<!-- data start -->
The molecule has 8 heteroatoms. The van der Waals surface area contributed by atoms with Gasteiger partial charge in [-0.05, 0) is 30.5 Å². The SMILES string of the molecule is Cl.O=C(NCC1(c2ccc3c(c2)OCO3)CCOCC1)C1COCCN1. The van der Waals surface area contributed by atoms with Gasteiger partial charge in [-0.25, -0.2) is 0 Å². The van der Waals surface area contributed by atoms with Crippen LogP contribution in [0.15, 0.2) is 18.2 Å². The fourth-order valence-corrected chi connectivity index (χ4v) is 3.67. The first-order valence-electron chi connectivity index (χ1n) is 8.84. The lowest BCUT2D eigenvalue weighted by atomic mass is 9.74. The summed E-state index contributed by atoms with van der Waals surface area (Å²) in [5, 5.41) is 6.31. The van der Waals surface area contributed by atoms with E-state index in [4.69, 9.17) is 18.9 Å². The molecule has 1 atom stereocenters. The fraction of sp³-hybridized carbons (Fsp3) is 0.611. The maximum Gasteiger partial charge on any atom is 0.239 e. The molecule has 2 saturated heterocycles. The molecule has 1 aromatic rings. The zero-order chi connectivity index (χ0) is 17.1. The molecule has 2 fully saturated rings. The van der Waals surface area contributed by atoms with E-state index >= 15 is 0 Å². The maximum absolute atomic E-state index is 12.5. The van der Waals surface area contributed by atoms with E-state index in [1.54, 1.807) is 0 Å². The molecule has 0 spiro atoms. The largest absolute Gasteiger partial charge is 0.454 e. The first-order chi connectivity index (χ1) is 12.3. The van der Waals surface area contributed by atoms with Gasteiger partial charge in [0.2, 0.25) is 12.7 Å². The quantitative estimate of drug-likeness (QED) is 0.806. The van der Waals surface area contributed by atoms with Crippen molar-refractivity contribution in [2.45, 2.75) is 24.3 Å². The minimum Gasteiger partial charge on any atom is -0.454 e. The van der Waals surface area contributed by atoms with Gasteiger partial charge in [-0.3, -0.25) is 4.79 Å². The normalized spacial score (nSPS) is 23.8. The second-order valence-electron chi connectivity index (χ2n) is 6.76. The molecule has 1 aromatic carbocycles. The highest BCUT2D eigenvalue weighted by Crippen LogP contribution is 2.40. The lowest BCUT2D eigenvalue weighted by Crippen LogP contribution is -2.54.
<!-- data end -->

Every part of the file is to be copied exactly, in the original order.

The molecule has 8 heteroatoms. The van der Waals surface area contributed by atoms with Gasteiger partial charge in [-0.05, 0) is 30.5 Å². The SMILES string of the molecule is Cl.O=C(NCC1(c2ccc3c(c2)OCO3)CCOCC1)C1COCCN1. The van der Waals surface area contributed by atoms with Gasteiger partial charge in [-0.25, -0.2) is 0 Å². The van der Waals surface area contributed by atoms with Crippen LogP contribution in [0.15, 0.2) is 18.2 Å². The fourth-order valence-corrected chi connectivity index (χ4v) is 3.67. The first-order valence-electron chi connectivity index (χ1n) is 8.84. The lowest BCUT2D eigenvalue weighted by atomic mass is 9.74. The summed E-state index contributed by atoms with van der Waals surface area (Å²) in [5, 5.41) is 6.31. The van der Waals surface area contributed by atoms with E-state index in [4.69, 9.17) is 18.9 Å². The molecule has 1 atom stereocenters. The fraction of sp³-hybridized carbons (Fsp3) is 0.611. The maximum Gasteiger partial charge on any atom is 0.239 e. The molecule has 2 saturated heterocycles. The molecule has 1 aromatic rings. The zero-order chi connectivity index (χ0) is 17.1. The molecule has 2 fully saturated rings. The van der Waals surface area contributed by atoms with E-state index >= 15 is 0 Å². The maximum absolute atomic E-state index is 12.5. The van der Waals surface area contributed by atoms with E-state index in [1.54, 1.807) is 0 Å². The molecule has 0 spiro atoms. The largest absolute Gasteiger partial charge is 0.454 e. The first-order chi connectivity index (χ1) is 12.3. The van der Waals surface area contributed by atoms with Gasteiger partial charge in [0.2, 0.25) is 12.7 Å². The quantitative estimate of drug-likeness (QED) is 0.806. The van der Waals surface area contributed by atoms with Crippen molar-refractivity contribution in [2.45, 2.75) is 24.3 Å². The minimum Gasteiger partial charge on any atom is -0.454 e. The van der Waals surface area contributed by atoms with Gasteiger partial charge in [-0.3, -0.25) is 4.79 Å². The normalized spacial score (nSPS) is 23.8. The second-order valence-electron chi connectivity index (χ2n) is 6.76. The molecule has 1 aromatic carbocycles. The highest BCUT2D eigenvalue weighted by Crippen LogP contribution is 2.40. The lowest BCUT2D eigenvalue weighted by Crippen LogP contribution is -2.54.